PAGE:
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12.27.10

Thumbs Up to Linux Phones for Rejecting Apple-esque Censorship

Posted in Apple, GNU/Linux, Google at 3:50 pm by Dr. Roy Schestowitz

Wikileaks logo

Summary: Google harbours Wikileaks where Apple indiscriminately decides that anything from Wikileaks is not acceptable and thus bans the application

Linux has become popular in part owing to the accompanying philosophy it inherits from GNU. If this was not a factor to be taken into account by users, then it sure did make a difference to many developers. Google shares some of Torvalds’ philosophies when it comes to software development (freedom demoted in favour of technical merit) and Torvalds has an Android phone. There is nothing too wrong with that. A few weeks/months ago Steve Jobs smeared Android by suggesting that Android was not really open and Jobs received a lot of backlash for this unject insinuation. The head of Android compared Jobs to North Korea's dead leader (Kim Il-sung). As we showed earlier today in this post about Apple's Wikileaks censorship, Jobs is an abusive individual whose company regularly abuses power even to censor political dissent. Examples of this go even years back, e.g. software with humourous critique of George Bush.

Unusually enough, Reuters came up with this opinionated peace that implicitly names Google’s Linux-based phones platform as supporter of free speech/transparency whereas Apple is the opposite (many comments on this article, some from Apple apologists, as expected). From the opening:

Apple Inc has joined a growing number of U.S. companies that have severed ties with WikiLeaks, removing an application from its online store that gave users access to the controversial website’s content.

But Google Inc, which operates the second-largest online mobile applications store, has kept more than half a dozen apps available on its Android Marketplace that make it easier to access the confidential U.S. government documents WikiLeaks had released on its site.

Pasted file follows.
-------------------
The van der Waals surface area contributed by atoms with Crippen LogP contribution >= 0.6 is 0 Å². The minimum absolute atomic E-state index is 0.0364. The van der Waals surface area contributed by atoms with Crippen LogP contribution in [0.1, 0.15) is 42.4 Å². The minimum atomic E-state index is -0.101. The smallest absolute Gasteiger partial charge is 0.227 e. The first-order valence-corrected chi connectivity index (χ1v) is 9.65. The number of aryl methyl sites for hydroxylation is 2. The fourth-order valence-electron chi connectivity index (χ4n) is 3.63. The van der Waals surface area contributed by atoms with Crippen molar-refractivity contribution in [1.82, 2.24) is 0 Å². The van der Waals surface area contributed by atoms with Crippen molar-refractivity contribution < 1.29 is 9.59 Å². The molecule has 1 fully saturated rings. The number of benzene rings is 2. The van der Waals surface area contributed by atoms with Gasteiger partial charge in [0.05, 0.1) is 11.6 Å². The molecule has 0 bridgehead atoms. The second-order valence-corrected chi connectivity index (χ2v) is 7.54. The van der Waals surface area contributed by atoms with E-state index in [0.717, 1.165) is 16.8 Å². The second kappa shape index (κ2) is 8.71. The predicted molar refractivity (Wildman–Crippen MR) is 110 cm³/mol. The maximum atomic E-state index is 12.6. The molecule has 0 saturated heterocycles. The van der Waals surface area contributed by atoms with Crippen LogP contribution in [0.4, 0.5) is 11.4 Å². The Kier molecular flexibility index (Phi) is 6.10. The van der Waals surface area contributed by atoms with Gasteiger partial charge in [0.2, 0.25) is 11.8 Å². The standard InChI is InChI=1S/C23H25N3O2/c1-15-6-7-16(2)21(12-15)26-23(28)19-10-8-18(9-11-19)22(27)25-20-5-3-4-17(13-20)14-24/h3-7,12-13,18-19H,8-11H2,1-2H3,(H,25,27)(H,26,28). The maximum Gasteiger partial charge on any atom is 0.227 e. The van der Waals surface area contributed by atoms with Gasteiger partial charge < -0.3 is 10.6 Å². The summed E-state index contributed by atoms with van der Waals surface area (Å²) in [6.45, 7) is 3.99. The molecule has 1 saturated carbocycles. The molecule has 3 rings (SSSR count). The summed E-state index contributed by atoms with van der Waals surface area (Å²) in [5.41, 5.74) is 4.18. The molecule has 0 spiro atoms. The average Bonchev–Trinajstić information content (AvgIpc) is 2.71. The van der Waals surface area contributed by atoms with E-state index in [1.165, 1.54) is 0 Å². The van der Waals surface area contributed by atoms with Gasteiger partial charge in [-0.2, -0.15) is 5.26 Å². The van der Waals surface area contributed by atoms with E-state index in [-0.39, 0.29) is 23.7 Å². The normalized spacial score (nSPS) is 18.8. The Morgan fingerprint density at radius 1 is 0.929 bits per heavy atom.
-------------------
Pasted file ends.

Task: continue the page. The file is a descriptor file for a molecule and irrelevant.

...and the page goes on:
It was very recently that Google said in its Android blog that rooting of one’s phone is acceptable and even encouraged as an option. There’s nothing to dislike about that. Apple is the opposite.

Apple, which famously used “1984″ to daemonise IBM, is now itself acting like Big Brother not just by silencing Wikileaks “Despite No Charges Or Trial” but also by censoring an application which criticises Steve Jobs the “1984″ way. To quote CNET:

Apple hasn’t always been entirely transparent about its app approval procedures. It has admitted that there have been some slight snafus. However, the company’s explanation for this app’s removal seemed quite clear (which doesn’t necessarily mean it is, to some minds, justified).

“We removed the Manhattan Declaration app from the App Store because it violates our developer guidelines by being offensive to large groups of people,” an Apple spokesperson told CNET.

Over at Groklaw, Pamela Jones who has been defensive of Apple for a long time, writes: “So, here’s a question. Since minority views are what the First Amendment protects, if most of the world ends up on smart phones instead of computers, if the ruler’s edge is whether large groups get upset, how will they ever speak? This is getting serious.”

Techrights commends Groklaw for no longer posting items that defend Apple (it was different earlier this year) and it commends Google for showing that despite great success with Android it remains committed to at least some level of freedom. It would have been worse if the proprietary-but-Linux-based WebOS, for example, gained momentum like Google did. We are eager to see what MeeGo brings despite its management being on the iffy side.

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